Invisible radon gas is the No. 2 cause of lung cancer in Kentucky but only 0.13% of houses in the state have been tested for it

Three of every seven buildings in Kentucky have elevated levels of a colorless, odorless gas that is a significant cause of lung cancer, reports Bill Estep of the Lexington Herald-Leader. That rate of 42% is six times the national rate of 7%, according to the Kentucky Association of Radon Professionals.

But only 13 of every 10,000 houses in Kentucky have been tested for radon, says Ellen Hahn, a professor in the University of Kentucky nursing professor who runs BREATHE, which stands for for Bridging Research Efforts and Advocacy Toward Healthier Environments.

Kentucky has the nation’s highest age-adjusted rate of lung cancer, mainly because it has the nation’s second-highest smoking rate, but some people who have never smoked or have little exposure to indoor tobacco smoke get lung cancer. Radon is the No. 2 cause of lung cancer, and a combination of radon and smoking create an even higher risk of the disease, Estep reports.

“Lindi Campbell, 58, was fit, active and had never smoked, but had to have two lobes of her right lung removed in December 2017 as a result of developing lung cancer. Campbell said she grew up in Lexington in a house where she was exposed to secondhand cigarette smoke and radon,” Estep reports. “After she was diagnosed with cancer, she had her childhood home tested. The results showed a radon level that was the equivalent of smoking 40 cigarettes a day, she said.”

Campbell is president of Breath of Hope KY, which tries to raise awareness about lung cancer, reduce stigma surrounding it, and raise money for research.

Radon is a product of the natural decay of uranium and thorium, another radioactive element. “As it breaks down, it releases radioactive particles that can be inhaled and damage lung tissue over time,” Estep notes. Newer homes are more likely to have a buildup because are more tightly sealed.

Estep offers ways to take action to protect yourself: “Radon information is available through several sources, including BREATHE; the Kentucky Geological Survey; the Kentucky Radon Program; the U.S. Environmental Protection Agency; and the American Lung Association. Health officials also recommend testing your home.”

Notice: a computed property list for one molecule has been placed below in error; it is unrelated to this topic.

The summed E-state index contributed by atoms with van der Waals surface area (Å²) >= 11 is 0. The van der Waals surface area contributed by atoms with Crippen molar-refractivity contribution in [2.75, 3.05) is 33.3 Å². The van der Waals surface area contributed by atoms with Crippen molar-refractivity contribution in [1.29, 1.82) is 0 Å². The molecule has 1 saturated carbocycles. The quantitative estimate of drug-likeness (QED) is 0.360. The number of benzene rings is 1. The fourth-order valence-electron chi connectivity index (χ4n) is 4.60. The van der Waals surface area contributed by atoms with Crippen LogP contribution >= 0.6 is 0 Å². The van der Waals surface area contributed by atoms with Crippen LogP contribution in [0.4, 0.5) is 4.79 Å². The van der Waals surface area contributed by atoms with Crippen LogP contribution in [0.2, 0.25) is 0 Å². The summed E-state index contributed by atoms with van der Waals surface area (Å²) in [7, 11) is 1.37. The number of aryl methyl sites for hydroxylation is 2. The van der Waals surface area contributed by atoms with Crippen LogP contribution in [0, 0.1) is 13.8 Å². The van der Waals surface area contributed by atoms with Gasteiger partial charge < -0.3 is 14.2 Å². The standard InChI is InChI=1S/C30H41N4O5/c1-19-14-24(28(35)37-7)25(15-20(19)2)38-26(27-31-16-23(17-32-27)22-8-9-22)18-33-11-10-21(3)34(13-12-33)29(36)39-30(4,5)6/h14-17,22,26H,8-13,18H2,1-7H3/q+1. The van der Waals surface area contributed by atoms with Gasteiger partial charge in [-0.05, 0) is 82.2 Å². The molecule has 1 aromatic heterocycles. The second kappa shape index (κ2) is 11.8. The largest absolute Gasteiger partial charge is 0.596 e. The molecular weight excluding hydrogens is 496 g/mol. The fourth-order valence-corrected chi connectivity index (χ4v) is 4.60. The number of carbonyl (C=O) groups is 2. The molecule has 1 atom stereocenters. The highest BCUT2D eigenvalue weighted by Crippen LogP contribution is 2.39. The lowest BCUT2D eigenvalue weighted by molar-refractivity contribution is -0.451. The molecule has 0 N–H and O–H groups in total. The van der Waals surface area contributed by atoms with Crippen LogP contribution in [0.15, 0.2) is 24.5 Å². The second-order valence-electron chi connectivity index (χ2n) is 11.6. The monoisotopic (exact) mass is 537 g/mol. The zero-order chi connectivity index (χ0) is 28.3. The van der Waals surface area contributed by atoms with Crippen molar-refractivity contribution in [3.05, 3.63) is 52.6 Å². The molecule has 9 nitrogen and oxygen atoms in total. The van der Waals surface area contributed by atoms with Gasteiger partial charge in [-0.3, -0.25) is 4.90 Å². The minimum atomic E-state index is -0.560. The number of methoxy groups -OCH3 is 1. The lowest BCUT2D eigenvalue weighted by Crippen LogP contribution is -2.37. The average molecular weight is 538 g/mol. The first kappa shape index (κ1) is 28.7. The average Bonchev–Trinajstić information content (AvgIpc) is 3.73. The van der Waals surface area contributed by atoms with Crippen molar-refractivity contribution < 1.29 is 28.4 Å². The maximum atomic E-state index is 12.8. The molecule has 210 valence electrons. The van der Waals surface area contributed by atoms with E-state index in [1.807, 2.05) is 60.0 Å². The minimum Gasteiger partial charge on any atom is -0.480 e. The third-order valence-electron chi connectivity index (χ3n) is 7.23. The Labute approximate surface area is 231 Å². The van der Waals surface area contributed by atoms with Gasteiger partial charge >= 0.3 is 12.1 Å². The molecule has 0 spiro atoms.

“Everyone needs to test,” Hahn said. “There’s no risk-free level of radon.”

“Free test kits are available at many county health departments, and people can also request a kit through the Kentucky Radon Program,” Estep reports. “People in Pulaski, Rowan, Logan and Christian counties can check out test kits at public libraries, with a valid library card, as part of an on-going study by BREATHE. People can also buy test kits at home-improvement stores or online. Companies that install systems to pull radon out of homes can also test for the gas.”

And how much do those systems cost? “Tracy Howard said it cost $1,300 to have Alpha Radon Remediation install an exhaust system in the basement of her house in Stanford on May 24,” Estep writes. “Howard got a free test kit from the local health department and the results showed a radon level of 4.2, just over the limit at which the EPA recommends installing a system to reduce the radon level. Howard, a nurse who works from home to do remote patient monitoring, shares the house with her husband and their daughter and 4-year-old grandson. She wanted to reduce their risk of exposure to the cancer-causing substance. To her, it was worth $1,300 to accomplish that.”

“I know how dangerous it is,” Howard told Estep. “Consider the cost of installing the system vs. the cost of getting lung cancer later in life.”

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